She ran away a couple times, slipping free from the leash. One particular time that she ran away and we couldn't find her, Granma found her the next morning curled outside on the doorstep. How she made it 11 floors up the apartment building, we don't know - did she ride up the elevator??? or climbed all 11 sets of stairs up to come back home?? how did she manage to find her way among the jungle of high rise buildings and thousands of staircases?? Although we know dogs track a path by smell, we certainly have not walked her up 11 flights of stairs - we always took the elevator and pressed the button for the 11th floor; so until now we are still baffled - did she learn to press the elevator button???? All we knew then was how relieved we were and could only think how she spent a night out cold and hungry.

Xueli used to sleep in the living room at night, sometimes on the old brown suede couch that we have since discarded, sometimes on the ol' pile of newspapers we kept for the karang guni man. Sometimes when I woke up at night, I would wonder if she was okay, and would look for her and watch her sleep in the dark, sometimes she lays so still that it worried me, until she blew a little puff of air through her nose. Sometimes she trembled in her sleep, and I would start piling blankets on her. Sometimes she whined and I would wonder what she was dreaming of.

I cried when Granma told me Xueli had died. At that time, Granma had moved into my aunt's landed property home and Xueli had gone with her. They came back to Telok Blangah on the weekends. One Saturday, Granma told me Xueli had died, of old age..she was 13 years old by then. I asked Granma what she did with Xueli's body, and she told me she had thrown it out with the garbage. Although I was upset, I knew Granma would not know any other way to do it. And I think although we all love and miss Xueli very dearly, no one would be sadder than Ah Ma, and no one would miss her more.

I felt the sadness of the loss then, but this morning, fourteen years after, I suddenly saw the moment that she passed on; in my mind, I saw her lie down on her side, tired and drawing a last shallow breath..her eyes slowly close and she becomes still.


I have repetitive dreams - the same dream that happens from time to time, and one of them is of Xueli. When I dream of her, I often wake up thinking that it was real. Several times, I distinctly remember waking up after dreaming of Xueli, and walked around the house looking for her, not realizing that she had been gone for years.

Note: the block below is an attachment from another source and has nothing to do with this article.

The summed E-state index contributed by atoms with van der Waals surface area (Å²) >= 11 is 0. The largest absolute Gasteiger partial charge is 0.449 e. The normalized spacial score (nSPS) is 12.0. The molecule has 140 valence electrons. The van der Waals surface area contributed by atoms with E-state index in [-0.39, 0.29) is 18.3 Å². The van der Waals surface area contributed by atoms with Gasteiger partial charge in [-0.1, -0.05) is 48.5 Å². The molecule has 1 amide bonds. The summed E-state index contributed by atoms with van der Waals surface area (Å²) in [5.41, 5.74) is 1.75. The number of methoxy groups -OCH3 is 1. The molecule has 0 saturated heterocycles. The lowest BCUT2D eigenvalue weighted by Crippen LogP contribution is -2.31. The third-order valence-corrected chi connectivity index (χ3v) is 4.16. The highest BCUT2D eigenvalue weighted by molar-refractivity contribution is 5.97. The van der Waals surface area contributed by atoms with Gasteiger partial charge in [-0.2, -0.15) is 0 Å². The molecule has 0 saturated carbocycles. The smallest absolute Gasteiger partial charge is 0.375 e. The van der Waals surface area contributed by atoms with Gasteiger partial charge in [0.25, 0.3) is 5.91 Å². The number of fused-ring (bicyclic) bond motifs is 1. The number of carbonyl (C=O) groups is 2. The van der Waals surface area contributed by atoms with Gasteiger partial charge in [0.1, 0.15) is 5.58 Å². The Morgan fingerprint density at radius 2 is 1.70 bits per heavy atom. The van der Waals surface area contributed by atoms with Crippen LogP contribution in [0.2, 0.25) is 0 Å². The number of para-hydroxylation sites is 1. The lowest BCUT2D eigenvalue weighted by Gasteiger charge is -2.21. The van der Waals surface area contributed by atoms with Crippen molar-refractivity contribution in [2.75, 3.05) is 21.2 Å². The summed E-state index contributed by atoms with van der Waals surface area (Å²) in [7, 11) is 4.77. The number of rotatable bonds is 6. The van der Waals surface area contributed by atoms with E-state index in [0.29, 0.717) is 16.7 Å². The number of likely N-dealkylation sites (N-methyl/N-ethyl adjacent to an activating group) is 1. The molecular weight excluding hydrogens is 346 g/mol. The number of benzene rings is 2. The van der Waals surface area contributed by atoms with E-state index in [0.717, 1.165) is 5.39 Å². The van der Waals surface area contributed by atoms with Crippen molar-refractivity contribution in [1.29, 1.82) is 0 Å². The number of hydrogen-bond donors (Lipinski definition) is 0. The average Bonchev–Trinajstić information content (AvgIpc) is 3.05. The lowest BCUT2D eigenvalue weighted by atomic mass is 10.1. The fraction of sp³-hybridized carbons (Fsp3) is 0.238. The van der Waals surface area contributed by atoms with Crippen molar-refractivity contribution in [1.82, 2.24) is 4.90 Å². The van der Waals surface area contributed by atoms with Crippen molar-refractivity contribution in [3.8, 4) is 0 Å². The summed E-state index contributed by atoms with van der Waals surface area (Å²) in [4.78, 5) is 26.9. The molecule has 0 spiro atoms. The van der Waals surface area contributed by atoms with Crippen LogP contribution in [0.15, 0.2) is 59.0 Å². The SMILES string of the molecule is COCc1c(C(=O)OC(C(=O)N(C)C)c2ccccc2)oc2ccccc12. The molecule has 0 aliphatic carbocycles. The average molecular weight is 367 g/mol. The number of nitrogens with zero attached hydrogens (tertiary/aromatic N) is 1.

I don't know why it haunts me, or what haunts me - perhaps because I wasn't there with her when she was passing, perhaps I feel sad, or guilty. Or perhaps it is only natural when I miss a dear beloved one.

Sunday, August 19, 2007

Fun with Mom

Scott's mom flew over from Buffalo for a holiday last week, and we shopped and shopped everywhere.

One day, when the hubs went away on a dive boat, the mom-in-law and I rented a neat little Daisun and drove ourselves around to do more shopping.

The map-reading and the navigating is another story, but let's just say we made our way home at the end of the day.

So, now I have a lovely new purple-and-butterflies bathroom, new blue, green and bright yellow bath towels, new Mexican-inspired dishcloths, wine glasses and whimsical silverware in the kitchen, a nice new floral embroidered toss pillow on my couch and more clothes that look the same but in different colours in our wardrobe.

When I have my own home, I will not have tan-coloured carpets, white blinds, beige doors and cabinets, and golden door knobs - I swear they must be installed in every rental apartment in LA just to drive tenants into depression.

Well now, colour me happy, mom's in the house and we can go shopping! :D


Just to prove we're more useful than we care to be, the ladies made dinners a couple times - some un-beliEEE-vably delicious salmon steaks with mom's special marinate, roasted asparagus and peppers, and brown rice.

The next day, I stir-fried leftover rice with corn and red peppers, put it on a bed of spinach and made a quasi-gourmet presentation of it. Boy, was mom impressed! She asked me about the recipe and I showed her my secret stir-fry sauce - Hoi Sin sauce by Lee Kum Kee!